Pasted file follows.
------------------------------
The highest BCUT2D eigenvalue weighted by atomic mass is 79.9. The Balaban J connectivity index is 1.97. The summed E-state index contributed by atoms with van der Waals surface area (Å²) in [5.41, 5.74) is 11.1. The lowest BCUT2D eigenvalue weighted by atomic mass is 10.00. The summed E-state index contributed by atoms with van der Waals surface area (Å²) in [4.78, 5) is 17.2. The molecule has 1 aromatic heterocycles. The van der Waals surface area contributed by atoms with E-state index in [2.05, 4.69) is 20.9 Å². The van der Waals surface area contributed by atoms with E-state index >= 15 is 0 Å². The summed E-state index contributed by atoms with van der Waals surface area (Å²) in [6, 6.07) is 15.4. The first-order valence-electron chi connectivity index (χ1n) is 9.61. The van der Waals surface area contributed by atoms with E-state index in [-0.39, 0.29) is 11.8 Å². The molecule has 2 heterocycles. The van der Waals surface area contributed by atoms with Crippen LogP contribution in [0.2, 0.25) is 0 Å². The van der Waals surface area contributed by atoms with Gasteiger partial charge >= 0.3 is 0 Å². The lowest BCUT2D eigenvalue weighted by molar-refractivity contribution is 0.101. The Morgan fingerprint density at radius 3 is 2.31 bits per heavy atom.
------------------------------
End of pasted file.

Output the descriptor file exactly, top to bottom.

The highest BCUT2D eigenvalue weighted by atomic mass is 79.9. The Balaban J connectivity index is 1.97. The summed E-state index contributed by atoms with van der Waals surface area (Å²) in [5.41, 5.74) is 11.1. The lowest BCUT2D eigenvalue weighted by atomic mass is 10.00. The summed E-state index contributed by atoms with van der Waals surface area (Å²) in [4.78, 5) is 17.2. The molecule has 1 aromatic heterocycles. The van der Waals surface area contributed by atoms with E-state index in [2.05, 4.69) is 20.9 Å². The van der Waals surface area contributed by atoms with E-state index >= 15 is 0 Å². The summed E-state index contributed by atoms with van der Waals surface area (Å²) in [6, 6.07) is 15.4. The first-order valence-electron chi connectivity index (χ1n) is 9.61. The van der Waals surface area contributed by atoms with E-state index in [-0.39, 0.29) is 11.8 Å². The molecule has 2 heterocycles. The van der Waals surface area contributed by atoms with Crippen LogP contribution in [0.2, 0.25) is 0 Å². The van der Waals surface area contributed by atoms with Gasteiger partial charge >= 0.3 is 0 Å². The lowest BCUT2D eigenvalue weighted by molar-refractivity contribution is 0.101. The Morgan fingerprint density at radius 3 is 2.31 bits per heavy atom.